How would all this automatic awesomeness support the WordPress SaaS business? Users would pay a flat monthly fee for maintenance, thus giving developers a higher profit margin. Result: you can invest more in maintenance and improving the product you deliver.
And this approach could potentially resolve a lot of those cheap hosting issues. Server configurations could be top-shelf with proper server configurations.
As a team, we’re currently exploring ways to transform our own business structure so that we can better serve users who simply want to run their own businesses and enterprises, instead of running a website.
Final Considerations for Using WordPress as a SaaS
While we fully admit that much more thought needs to be given to this notion, we do think the next logical move for the WordPress community would be to reshape the platform itself into a SaaS service, perhaps in combination with various highly targeted microservices for different niches.
As a team, we’re currently exploring ways to transform our own business structure so that we can better serve users who simply want to run their own businesses and enterprises, instead of running a website. Our customers just want the best user experience possible — that’s true of all WordPress users, and all site owners generally, we believe. We think we’re in a good position to give them that by structuring services and products in such a way that will enable us to deliver a seamless, turnkey site experience.
Makes sense to the business owners and completely agree. Don’t forget you’ve got a fair number of clients who like me are providing WP support and marketing services already and adding a SaaS model to us might change our business model. Keep us posted as you work through this, just keep in mind there are two sets of customers, the developer or reseller that use your themes on multiple sites, and then the one time buyer of a theme for their business.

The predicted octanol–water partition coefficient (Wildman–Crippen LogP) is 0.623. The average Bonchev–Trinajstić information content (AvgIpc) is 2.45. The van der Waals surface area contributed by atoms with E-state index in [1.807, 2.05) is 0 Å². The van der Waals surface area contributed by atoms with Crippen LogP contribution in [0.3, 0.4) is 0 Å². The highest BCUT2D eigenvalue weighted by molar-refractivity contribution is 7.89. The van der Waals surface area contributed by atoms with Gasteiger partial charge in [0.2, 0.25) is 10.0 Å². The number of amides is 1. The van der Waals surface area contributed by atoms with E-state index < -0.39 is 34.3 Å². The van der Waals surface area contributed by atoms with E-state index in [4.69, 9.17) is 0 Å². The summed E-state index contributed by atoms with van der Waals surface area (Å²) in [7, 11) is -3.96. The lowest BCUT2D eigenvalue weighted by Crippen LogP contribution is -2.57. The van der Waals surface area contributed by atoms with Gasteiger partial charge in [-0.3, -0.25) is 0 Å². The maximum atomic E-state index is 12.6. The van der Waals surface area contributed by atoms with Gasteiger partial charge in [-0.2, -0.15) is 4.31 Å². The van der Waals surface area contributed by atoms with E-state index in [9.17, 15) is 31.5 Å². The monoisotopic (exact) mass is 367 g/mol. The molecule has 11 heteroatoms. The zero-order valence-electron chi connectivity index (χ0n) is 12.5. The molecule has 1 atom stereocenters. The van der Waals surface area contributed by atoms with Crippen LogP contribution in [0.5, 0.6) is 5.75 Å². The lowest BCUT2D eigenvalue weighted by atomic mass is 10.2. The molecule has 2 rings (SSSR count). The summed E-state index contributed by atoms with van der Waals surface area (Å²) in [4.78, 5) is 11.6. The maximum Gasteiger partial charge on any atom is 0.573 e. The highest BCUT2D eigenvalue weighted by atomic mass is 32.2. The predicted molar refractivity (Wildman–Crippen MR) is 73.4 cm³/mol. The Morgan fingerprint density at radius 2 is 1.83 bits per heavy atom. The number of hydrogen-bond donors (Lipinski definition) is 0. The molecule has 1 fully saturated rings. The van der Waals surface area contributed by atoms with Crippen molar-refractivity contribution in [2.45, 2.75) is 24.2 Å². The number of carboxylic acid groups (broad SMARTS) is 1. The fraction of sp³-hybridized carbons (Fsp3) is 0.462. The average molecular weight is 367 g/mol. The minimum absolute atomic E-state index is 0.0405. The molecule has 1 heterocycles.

As WordPress nature, we can not completely move toward SaaS and most probably there will be options like :
1. SaaS for agencies – a complete unified website management in one place.
2. SaaS for end users
3. We will still have one off purchase system.
We will share our progress once in a while in this blog. so stay tuned.
Sounds good, I like it!
My opinion would be only to offer it only as another option, at least for now. Many users and designers still prefer the one time purchase system.
Thanks for your feedback. well this will be completely optional. 🙂
It will depend on price. I have a few hobby websites a couple with online stores but only make the very ocassional sale because it’s an oddball niche. I have the very rare client and a few friends. Maintaining an ongoing subscription would need to be affordable.